Fintech in Israel

Courtesy of KachlonKfir

Written by Ben Newhouse and Javier Cohen

If I ask you to picture a bank, what is the first thing that comes to mind? Probably an office with tellers, computers, and lots of physical cash. But what if I ask you to picture the bank of the the future? This might be a bit trickier.

We both spent the semester studying at NYU’s global campus in Tel Aviv and interning at The Floor, Israel’s premier fintech hub located in the Tel Aviv Stock Exchange. The mission of this organization is to shape the bank of the future by connecting fintech startups with banking institutions.

How exactly does The Floor intend to shape the bank of the future? It partners with 6 of the world’s largest banks– HSBC, Intesa SanPaolo, Santander, RBS, Deutsche, and Accenture– that they see fit to cooperate with Israeli fintech innovators and fintech startups actively seeking mentorship and use cases for their technologies. This business model is completely unique and does not exist elsewhere, which is ultimately what has propelled The Floor to success.
Sternies all know that fintech is a hot topic in places like Silicon Valley and Hong Kong, but Tel Aviv may not cross their minds. But Israel actually has the largest startup concentration and VC investment per capita worldwide. The nation’s strong background in the start-up field is just one of the many reasons that it has been so successful in fintech. Many of the top fintech companies, such as Payoneer, Neema, and OurCrowd, were born in Israel. In addition, Israeli fintech firms raised over $400 million in the first half of 2018.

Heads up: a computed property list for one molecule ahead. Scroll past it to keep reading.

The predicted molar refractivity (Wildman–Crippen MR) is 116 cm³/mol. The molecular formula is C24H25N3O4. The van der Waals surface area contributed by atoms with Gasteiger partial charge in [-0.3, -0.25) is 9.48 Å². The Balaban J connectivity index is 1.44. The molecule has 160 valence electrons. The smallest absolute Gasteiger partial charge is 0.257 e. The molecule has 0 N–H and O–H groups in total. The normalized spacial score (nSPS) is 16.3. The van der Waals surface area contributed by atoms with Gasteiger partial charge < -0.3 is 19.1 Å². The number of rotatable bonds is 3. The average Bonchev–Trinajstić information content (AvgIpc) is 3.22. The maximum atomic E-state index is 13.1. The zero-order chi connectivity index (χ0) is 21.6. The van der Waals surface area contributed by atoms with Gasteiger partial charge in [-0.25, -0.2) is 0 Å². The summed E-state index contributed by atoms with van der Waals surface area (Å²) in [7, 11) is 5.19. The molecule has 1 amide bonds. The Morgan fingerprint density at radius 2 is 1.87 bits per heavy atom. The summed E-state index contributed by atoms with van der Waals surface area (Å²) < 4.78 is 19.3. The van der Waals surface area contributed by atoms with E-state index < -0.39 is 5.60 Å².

Israel is far from being one of the financial capitals of the world. Israeli banks Hapoalim and Leumi alone hold about 60% of Israel’s market share, allowing little room for foreign banks to establish valuable footholds in the nation. But this is where The Floor comes into the picture.

Together, Avi Cohen, Gil Devora, and Moises Cohen co-founded The Floor when they realized there are many revolutionary technologies in Israel that go unutilized due to the lack of a global banking presence. We spoke with Moises to understand more about his inspiration for building The Floor. “I was working at Accenture as a senior banker, but something was missing. I wanted to be my own boss,” he said.

Walk around the office and you will immediately appreciate the workplace environment that The Floor fosters. On a typical day, you will see Avi, Gil, and Moises going from bank to bank and startup to startup, consulting with each individually on their current business needs– and, not to mention, checking in with the interns too!

Earlier this year, The Floor opened offices in Hong Kong with the intention of creating a foothold in the APAC market for Israeli innovation. “We see the Asian market as a green field for Israeli fintech innovation. There are about 500 fintech startups operating in Israel, yet only five of them have established a presence in Asia,” said Cohen. With this move, The Floor is looking to bring Israeli fintech to the international stage.

What is the bank of the future and when will we see it in action? Banks must ultimately choose between becoming a utility bank or controlling relationships with end customers. The Floor predicts that by 2040, the world will see an increased presence of deviceless transactions, quantum computing, and virtual banking. By then, physical cash might even be completely extinct.

For now, the future is unknown, but what is certain is the following: global banks have already implemented fintech technologies into their platforms, in part due to the work of organizations like The Floor. Stern students face an exciting time in the history of banking, and have already witnessed so much disruption from fintechs, but this is only the beginning.

 

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